Student Fellows Connect Interprofessionally To Advance Global Health Research

Global health concept illustrated by a glass globe and a stethoscope on a computer keyboard

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(April 26, 2023) — The current cohort of Global Health Institute (GHI) student fellows embodies the university’s commitment to a cross-disciplinary approach to researching global health. Students and faculty from all three Georgetown University Medical Center schools, as well as the law center and main campus, partner across professions to advance global health projects.

The student fellows program pairs students with a faculty member, typically from a different program than their own course of study. About 100 students have applied for 15 fellowships over the past six years. GHI solicits projects from faculty involved in global health research, and students are able to indicate their particular interest in a project as part of the application process.

Fellows also attend monthly meetings with guest speakers who pursued careers in global health. These meetings also provide the opportunity for student fellows to connect and converse with each other.

“The dialogue between the students and the faculty from different disciplines has been a great experience and is what is needed to advance global health projects,” said Kearney Capuano (H’24), one of this year’s student fellows.

Finding a Practical Outlet

Kearney Capuano
Kearney Capuano (H’24)

Capuano jumped at the chance to put her knowledge as a global health major to work.

“I really wanted a practical outlet,” said Capuano, who is paired with Kelley Anderson, PhD, FNP, CHFN, associate professor in the School of Nursing, on a project creating a pre-departure curriculum for the inaugural Tanzania Healthcare Experiential Learning Initiative for nursing students. “I study global health in a classroom setting, but with GHI, I actually get to work on a real-life project that will have an impact in the world.”

As a student fellow, Capuano is researching the Tanzanian health care system with a focus on identifying discrepancies in available care between rural and urban settings. “We are looking at how medicine is practiced in different areas, as well as how to take a holistic view of medicine to meet the community where they are,” said Capuano.

In addition to information about the health care system, the pre-departure curriculum contains information about gender and religious norms for Tanzania. “We are working on a curriculum where nursing students will have the cultural competency skills to be successful in country,” said Capuano.

“This is the best academic experience I have had so far at Georgetown,” she added.

Staying Connected With Global Health While Studying Medicine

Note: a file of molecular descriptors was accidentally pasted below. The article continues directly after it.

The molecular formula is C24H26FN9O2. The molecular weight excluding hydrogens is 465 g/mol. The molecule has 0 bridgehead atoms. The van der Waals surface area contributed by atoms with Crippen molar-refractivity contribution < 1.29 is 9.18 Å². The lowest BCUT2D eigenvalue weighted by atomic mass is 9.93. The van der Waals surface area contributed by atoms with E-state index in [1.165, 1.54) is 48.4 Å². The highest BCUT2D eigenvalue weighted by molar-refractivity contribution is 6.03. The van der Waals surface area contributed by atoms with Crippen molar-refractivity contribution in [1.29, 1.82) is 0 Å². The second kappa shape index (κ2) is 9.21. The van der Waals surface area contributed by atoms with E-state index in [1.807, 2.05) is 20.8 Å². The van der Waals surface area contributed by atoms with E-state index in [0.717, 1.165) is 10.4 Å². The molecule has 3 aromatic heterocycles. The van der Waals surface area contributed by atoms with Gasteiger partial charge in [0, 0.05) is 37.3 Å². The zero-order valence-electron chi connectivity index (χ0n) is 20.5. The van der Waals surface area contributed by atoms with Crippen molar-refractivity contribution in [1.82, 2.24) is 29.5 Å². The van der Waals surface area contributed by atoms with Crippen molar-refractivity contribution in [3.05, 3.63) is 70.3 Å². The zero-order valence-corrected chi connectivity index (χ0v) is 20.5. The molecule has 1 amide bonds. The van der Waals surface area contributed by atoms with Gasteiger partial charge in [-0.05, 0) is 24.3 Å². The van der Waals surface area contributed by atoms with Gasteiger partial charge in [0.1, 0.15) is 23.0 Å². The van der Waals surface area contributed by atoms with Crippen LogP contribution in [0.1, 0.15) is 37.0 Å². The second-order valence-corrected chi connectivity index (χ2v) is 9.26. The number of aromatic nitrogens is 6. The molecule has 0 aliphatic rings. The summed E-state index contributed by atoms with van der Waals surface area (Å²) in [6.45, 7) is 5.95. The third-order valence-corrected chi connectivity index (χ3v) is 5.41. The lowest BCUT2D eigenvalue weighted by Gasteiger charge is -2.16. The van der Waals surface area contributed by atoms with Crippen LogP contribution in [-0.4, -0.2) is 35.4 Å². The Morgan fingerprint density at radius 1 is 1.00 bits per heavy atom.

Amanda Wibben
Amanda Wibben (M’26)

As a student in the School of Medicine, Amanda Wibben (M’26) arrived on campus looking for outlets to pursue her interest in global health.

“Opportunities like the GHI fellowship are why I picked Georgetown for medical school,” said Wibben, who lived abroad for a year in India as a Fulbright scholar before completing her master’s in theology at Harvard Divinity School.

Her experience in southern India working at a Catholic elementary school run by nuns led to her interest in how faith traditions participate in providing services, including health care, around the world. For her fellowship, she is paired with Bette Jacobs, PhD, professor of health management and policy, on a project researching the history of Catholic health services in emerging economies.

“The project was listed as only open to law students,” said Wibben. “But I indicated in my application that I was interested in the project, and I was so fortunate to be paired with Jacobs.”

“Historically, the Catholic Church has been a really powerful force in health care,” she added. “Catholic health care providers, especially Jesuits, have provided services in areas internationally where there are no other providers.”

Wibben’s experience as a student fellow has made her more committed to her goal to practice medicine internationally after she completes residency. “This research has given me insight into what health care looks like around the world, and the huge inequities in place,” she said.

Crossing Interprofessional Paths

Christopher Hampton
Christopher Hampton (G’24)

As a family nurse practitioner doctoral student, Christopher Hampton (G’24) admitted that without the help of the GHI, he probably would not have crossed paths with his fellowship mentor, Michael Plankey, PhD, professor of infectious diseases with the School of Medicine and co-investigator for Baltimore-Washington, DC site of the Multicenter AIDS Cohort Study.

“This has been a great opportunity to directly apply the research skills from my doctoral program to Dr. Plankey’s ongoing HIV prevention research,” said Hampton. For his fellowship, he is conducting a literature review for Plankey’s research examining how individual and communal levels of resilience can impact HIV prevention.

“For example, someone from an economically disadvantaged background may have developed more resiliency skills because they had to, versus someone from a more high-income background,” Hampton said.

“The fellowship has allowed me to connect with people at Georgetown outside of my doctoral program,” said Hampton. “It’s been great to speak to not only other students but also interact with the guest speakers.”

Heather Wilpone-Welborn
GUMC Communications